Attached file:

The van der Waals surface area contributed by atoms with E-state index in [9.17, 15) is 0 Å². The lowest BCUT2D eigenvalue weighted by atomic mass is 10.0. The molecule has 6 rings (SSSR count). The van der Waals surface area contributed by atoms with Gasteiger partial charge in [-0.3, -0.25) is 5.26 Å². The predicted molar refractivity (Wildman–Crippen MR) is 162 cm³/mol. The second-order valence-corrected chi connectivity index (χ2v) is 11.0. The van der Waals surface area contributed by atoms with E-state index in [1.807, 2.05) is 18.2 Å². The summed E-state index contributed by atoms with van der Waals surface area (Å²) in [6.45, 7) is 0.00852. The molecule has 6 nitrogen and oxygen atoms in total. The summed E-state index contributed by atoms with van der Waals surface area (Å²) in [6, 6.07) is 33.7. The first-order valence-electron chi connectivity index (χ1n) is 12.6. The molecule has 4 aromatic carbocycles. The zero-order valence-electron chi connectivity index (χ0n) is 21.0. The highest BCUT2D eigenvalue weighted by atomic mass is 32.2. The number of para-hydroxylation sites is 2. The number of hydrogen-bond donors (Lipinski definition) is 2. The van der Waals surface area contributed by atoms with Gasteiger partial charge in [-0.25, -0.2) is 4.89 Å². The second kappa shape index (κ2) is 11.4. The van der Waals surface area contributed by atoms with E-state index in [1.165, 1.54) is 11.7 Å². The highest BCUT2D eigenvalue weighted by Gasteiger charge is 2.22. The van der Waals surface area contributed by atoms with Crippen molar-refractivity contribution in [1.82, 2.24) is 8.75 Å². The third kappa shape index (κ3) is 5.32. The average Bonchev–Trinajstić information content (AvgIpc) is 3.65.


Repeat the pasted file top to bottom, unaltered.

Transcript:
The van der Waals surface area contributed by atoms with E-state index in [9.17, 15) is 0 Å². The lowest BCUT2D eigenvalue weighted by atomic mass is 10.0. The molecule has 6 rings (SSSR count). The van der Waals surface area contributed by atoms with Gasteiger partial charge in [-0.3, -0.25) is 5.26 Å². The predicted molar refractivity (Wildman–Crippen MR) is 162 cm³/mol. The second-order valence-corrected chi connectivity index (χ2v) is 11.0. The van der Waals surface area contributed by atoms with E-state index in [1.807, 2.05) is 18.2 Å². The summed E-state index contributed by atoms with van der Waals surface area (Å²) in [6.45, 7) is 0.00852. The molecule has 6 nitrogen and oxygen atoms in total. The summed E-state index contributed by atoms with van der Waals surface area (Å²) in [6, 6.07) is 33.7. The first-order valence-electron chi connectivity index (χ1n) is 12.6. The molecule has 4 aromatic carbocycles. The zero-order valence-electron chi connectivity index (χ0n) is 21.0. The highest BCUT2D eigenvalue weighted by atomic mass is 32.2. The number of para-hydroxylation sites is 2. The number of hydrogen-bond donors (Lipinski definition) is 2. The van der Waals surface area contributed by atoms with Gasteiger partial charge in [-0.25, -0.2) is 4.89 Å². The second kappa shape index (κ2) is 11.4. The van der Waals surface area contributed by atoms with E-state index in [1.165, 1.54) is 11.7 Å². The highest BCUT2D eigenvalue weighted by Gasteiger charge is 2.22. The van der Waals surface area contributed by atoms with Crippen molar-refractivity contribution in [1.82, 2.24) is 8.75 Å². The third kappa shape index (κ3) is 5.32. The average Bonchev–Trinajstić information content (AvgIpc) is 3.65.